The decision of South Korea to suspend further deployment of the THAAD system eighth of June indicates that some high-ranking members of the left coalition of the President of South Korea, moon Jae-In (Moon Jae-in) is of the same opinion as that of Russia. It gives Putin an additional opportunity to extend the idea that in conflict resolution Russia is better than USA, and helps him to persuade other countries that, in international Affairs without Russia not to manage.

2. Russia is trying to establish in the eyes of Russians its image as a great power

This is evident in how the Russian state media enthusiastically (and often several times) to report each case when some international leader praises (even casual), Moscow for participation in resolving the North Korean crisis.

For example, Russian state media has repeatedly mentioned that foreign Minister Wang Yi (Wang Yi) consulted on the question of the North Korean crisis with his Russian counterpart Sergei Lavrov. They often show the public statements of leaders like the President of the Philippines, Duterte Rodrigo (Rodrigo Duterte) who support Russia, advocating for a political settlement of the North Korean crisis.

All this is designed for the Russian audience and shows that the Kremlin elite pays great attention to how citizens perceive the role of Russia in the world. The importance of public opinion in shaping Russian foreign policy can be understood by analyzing the results of social surveys. A survey conducted by “Levada center” showed that in 2011 his country was considered a great power, 47% of Russians. By 2016 — the growth of Russia’s involvement in regional conflicts — the number of Russians has increased to 64%.

Acting in international Affairs increasingly assertive and aggressive Russia evokes its citizens of the Soviet Union, with its superpower status, which could have an impact on conflicts worldwide. In this respect, the increased attention of Russia to the North Korea in many respects akin to its military intervention in Syria and expanding diplomatic presence in Libya and Afghanistan. Actively participating in international crises in the middle East and the Asia-Pacific region, Moscow is once again trying to position itself as a world power.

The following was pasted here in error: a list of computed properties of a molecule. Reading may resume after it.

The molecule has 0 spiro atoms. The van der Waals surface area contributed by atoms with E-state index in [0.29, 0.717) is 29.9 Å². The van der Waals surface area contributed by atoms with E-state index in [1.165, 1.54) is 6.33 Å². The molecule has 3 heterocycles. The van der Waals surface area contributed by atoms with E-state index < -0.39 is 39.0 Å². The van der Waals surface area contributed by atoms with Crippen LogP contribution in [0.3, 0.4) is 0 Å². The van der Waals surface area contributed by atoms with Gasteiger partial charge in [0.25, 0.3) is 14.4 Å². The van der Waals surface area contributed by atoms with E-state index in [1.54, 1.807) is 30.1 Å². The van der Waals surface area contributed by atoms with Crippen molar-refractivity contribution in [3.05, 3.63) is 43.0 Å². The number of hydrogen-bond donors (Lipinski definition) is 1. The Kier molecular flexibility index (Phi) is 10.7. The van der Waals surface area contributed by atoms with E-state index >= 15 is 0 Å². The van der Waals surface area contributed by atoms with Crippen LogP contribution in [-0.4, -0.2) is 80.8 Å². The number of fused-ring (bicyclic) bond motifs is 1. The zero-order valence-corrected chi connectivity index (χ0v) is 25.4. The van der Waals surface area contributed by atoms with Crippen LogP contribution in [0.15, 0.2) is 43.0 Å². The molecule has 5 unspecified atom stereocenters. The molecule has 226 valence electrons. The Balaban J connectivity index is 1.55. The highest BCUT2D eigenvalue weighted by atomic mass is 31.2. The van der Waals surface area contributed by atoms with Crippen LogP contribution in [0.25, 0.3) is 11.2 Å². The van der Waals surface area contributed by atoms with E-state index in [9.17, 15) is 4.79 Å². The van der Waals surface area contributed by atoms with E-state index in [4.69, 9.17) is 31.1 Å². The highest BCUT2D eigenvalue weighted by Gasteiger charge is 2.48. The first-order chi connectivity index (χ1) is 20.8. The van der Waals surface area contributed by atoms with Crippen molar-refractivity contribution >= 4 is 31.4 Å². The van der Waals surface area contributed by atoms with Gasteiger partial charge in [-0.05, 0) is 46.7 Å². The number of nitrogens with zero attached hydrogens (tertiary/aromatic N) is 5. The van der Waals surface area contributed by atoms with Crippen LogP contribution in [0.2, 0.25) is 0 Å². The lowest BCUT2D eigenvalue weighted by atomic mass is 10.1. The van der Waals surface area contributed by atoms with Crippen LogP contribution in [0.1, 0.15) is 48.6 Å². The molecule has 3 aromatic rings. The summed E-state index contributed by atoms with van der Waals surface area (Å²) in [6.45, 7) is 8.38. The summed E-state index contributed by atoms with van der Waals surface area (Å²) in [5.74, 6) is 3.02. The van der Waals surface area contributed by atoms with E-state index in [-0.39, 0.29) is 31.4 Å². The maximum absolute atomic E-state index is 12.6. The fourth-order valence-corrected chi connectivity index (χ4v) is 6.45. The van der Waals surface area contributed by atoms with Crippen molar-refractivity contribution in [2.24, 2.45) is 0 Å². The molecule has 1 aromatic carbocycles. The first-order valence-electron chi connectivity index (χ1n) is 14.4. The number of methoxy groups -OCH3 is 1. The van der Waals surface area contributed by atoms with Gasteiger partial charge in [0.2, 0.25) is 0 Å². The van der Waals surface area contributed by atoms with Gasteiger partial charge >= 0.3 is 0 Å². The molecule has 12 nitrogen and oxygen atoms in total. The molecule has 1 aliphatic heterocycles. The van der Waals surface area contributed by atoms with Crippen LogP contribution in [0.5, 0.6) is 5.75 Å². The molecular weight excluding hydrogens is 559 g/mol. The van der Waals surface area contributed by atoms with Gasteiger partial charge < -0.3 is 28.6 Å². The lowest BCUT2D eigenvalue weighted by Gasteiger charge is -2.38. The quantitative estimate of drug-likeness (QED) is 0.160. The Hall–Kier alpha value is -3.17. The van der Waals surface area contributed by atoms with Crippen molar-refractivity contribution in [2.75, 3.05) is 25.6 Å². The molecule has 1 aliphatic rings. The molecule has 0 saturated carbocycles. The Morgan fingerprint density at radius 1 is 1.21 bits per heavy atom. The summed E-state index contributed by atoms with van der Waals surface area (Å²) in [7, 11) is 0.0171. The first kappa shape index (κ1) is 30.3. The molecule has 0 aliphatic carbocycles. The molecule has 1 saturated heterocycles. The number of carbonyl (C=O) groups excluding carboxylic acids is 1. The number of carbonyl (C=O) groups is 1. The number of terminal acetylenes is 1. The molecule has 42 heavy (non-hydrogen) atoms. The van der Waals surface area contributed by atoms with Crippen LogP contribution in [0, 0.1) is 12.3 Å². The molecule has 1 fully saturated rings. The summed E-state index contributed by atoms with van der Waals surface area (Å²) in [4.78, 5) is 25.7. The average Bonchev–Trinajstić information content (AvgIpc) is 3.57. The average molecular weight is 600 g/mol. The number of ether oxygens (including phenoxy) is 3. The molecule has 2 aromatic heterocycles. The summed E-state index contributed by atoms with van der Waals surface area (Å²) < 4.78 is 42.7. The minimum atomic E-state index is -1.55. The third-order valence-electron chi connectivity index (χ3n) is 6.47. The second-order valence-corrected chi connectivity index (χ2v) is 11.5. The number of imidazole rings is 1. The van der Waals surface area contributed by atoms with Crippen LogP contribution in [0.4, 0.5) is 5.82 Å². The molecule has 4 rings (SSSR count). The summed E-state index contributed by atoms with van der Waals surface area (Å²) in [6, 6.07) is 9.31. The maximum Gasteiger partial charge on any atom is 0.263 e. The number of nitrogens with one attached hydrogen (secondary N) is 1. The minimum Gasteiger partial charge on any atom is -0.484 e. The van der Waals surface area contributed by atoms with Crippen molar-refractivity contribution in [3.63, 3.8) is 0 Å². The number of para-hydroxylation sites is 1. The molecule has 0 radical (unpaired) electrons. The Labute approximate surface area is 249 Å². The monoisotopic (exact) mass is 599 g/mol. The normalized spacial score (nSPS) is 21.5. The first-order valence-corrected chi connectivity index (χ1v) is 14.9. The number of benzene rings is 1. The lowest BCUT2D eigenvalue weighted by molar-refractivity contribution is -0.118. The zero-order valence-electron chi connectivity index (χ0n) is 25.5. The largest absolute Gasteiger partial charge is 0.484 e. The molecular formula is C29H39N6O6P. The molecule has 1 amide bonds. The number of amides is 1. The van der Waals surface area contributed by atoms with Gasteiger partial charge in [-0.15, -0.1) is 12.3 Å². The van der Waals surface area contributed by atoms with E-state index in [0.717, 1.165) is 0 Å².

3. Russia wants to lead the country, resisting the fact that, in their opinion, was a diplomatic and military coercion by the U.S.

But Russia wants to be recognised world leader not only Russians, but also the entire international community. And so its position on North Korea due to her desire to lead an informal coalition of countries that believe that the United States is trying to overthrow the North Korean regime. Due to this role of the leader of Russia’s claim to the status of a world power and the main international counterweight to the US would become more reasonable.

So when China stopped exporting energy to North Korea, Russia has stepped into the vacuum and since then has positioned himself as the main foreign ally of this country-a pariah. To this end, the Kremlin invests in infrastructure in North Korea and technical cooperation with Pyongyang.

Thanks to these investments, Russia has secured the support of a number of traditionally anti-Western countries like Cuba and Iran who sided with Russia on the Syrian issue, and supported the annexation of Crimea in 2014. Putin’s strategy toward North Korea is helping him to expand and strengthen the network of allies of Russia.

In short, Russia wants to be a great power and wants to be considered as such. He wants to lead the country, who oppose the power and influence of the West. Ignoring the UN’s position and supporting North Korea, Russia strengthens this status within the country and abroad.

Therefore, the Union of Moscow with North Korea, perhaps in the near future will be strengthened.